OPINION: Political strategist Donna Brazile writes that the insurrection was “an effort to once again disenfranchise Black voters” who cast 90% of their ballots for Joe Biden in the 2020 election.
Thursday marks the anniversary from absolute hell.
On Jan. 6, 2021, defeated U.S. President Donald Trump told some of his most fervent supporters, who he summoned to attend a rally near the White House, to march on the Capitol to stop the peaceful transfer of power to President-elect Joe Biden. Trump falsely denied that Biden was the winner of the free and fair 2020 presidential election.
At my home just a few miles away I was glued to my TV screen watching the riot that followed both outside and inside the U.S. Capitol. As the violence unfolded, Trump watched on TV as well and did nothing for over three hours before he finally called off his rabid supporters.
The attack on the Capitol really hit home for me. I spent over a decade working as a staff member there. I lived on Capitol Hill for over 30 years and got to know many of the dedicated people who work behind the scenes — police, cafeteria workers, janitors — in addition to congressional staffers.
These people became part of my extended family. They should not see their workplace turned into a war zone.
Capitol building, Washington, DC. (Photo: Getty Images)
Free elections are essential to our democracy. But for hundreds of years, Black Americans were barred from voting — first because we were enslaved, and then under Jim Crow laws before enactment of the Voting Rights Act of 1965.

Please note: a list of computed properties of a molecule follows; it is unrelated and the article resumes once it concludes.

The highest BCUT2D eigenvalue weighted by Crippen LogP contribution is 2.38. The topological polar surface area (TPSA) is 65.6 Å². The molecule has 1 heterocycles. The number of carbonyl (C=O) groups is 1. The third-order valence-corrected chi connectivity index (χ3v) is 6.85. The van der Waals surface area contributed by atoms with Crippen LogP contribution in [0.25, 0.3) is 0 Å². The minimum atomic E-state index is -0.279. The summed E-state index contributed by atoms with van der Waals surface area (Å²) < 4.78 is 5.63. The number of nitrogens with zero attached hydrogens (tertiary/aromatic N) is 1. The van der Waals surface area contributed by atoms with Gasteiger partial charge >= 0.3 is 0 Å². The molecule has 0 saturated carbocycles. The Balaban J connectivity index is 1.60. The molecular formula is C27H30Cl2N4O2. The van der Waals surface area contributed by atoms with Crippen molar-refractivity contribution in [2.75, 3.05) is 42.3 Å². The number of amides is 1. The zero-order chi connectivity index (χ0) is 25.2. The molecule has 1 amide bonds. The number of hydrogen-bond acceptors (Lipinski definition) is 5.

To my amazement, last Jan. 6 I saw more than an effort to once again disenfranchise Black voters, who cast 90% of our ballots for Biden. I saw Trump’s supporters attack the Capitol in an effort to erase the votes of the nearly 81.3 million Americans of every race and ethnicity who supported Biden. Trump came up far short with only 74.2 million votes. Biden won in the Electoral College by a landslide 306-232.
Hypocritically, Trump and his supporters have long proclaimed themselves supporters of the police and “law and order” and spent much of 2020 denouncing Black Lives Matter protesters for their overwhelmingly peaceful demonstrations against police brutality and other forms of systemic racism.
Yet Trump and his MAGA fans continue to defend the violent insurrectionists who stormed the Capitol last Jan. 6 as patriots. Some have even falsely and ridiculously claimed that the pro-Trump rioters were really anti-Trump forces masquerading as Trump supporters to make the defeated president look bad.
President Donald Trump speaks at the “Stop The Steal” Rally on January 06, 2021 in Washington, DC. (Photo by Tasos Katopodis/Getty Images)
Trump has asked us to not believe the videos we have seen with our own eyes of his loyalists who viciously attacked police, injured some 140 officers, and killed one. Instead, Trump has falsely claimed the rioters were “hugging and kissing police and the guards.”
Rep. Andrew Clyde (R-Ga.) even claimed the rioters who rampaged through the Capitol destroying property as they attacked officers and chanted, “Hang Mike Pence,” were actually engaged in “a normal tourist visit.”
Do these Big Liars think the American people will ignore what we saw and believe their false narrative? Sadly and incredibly, millions of Americans actually do.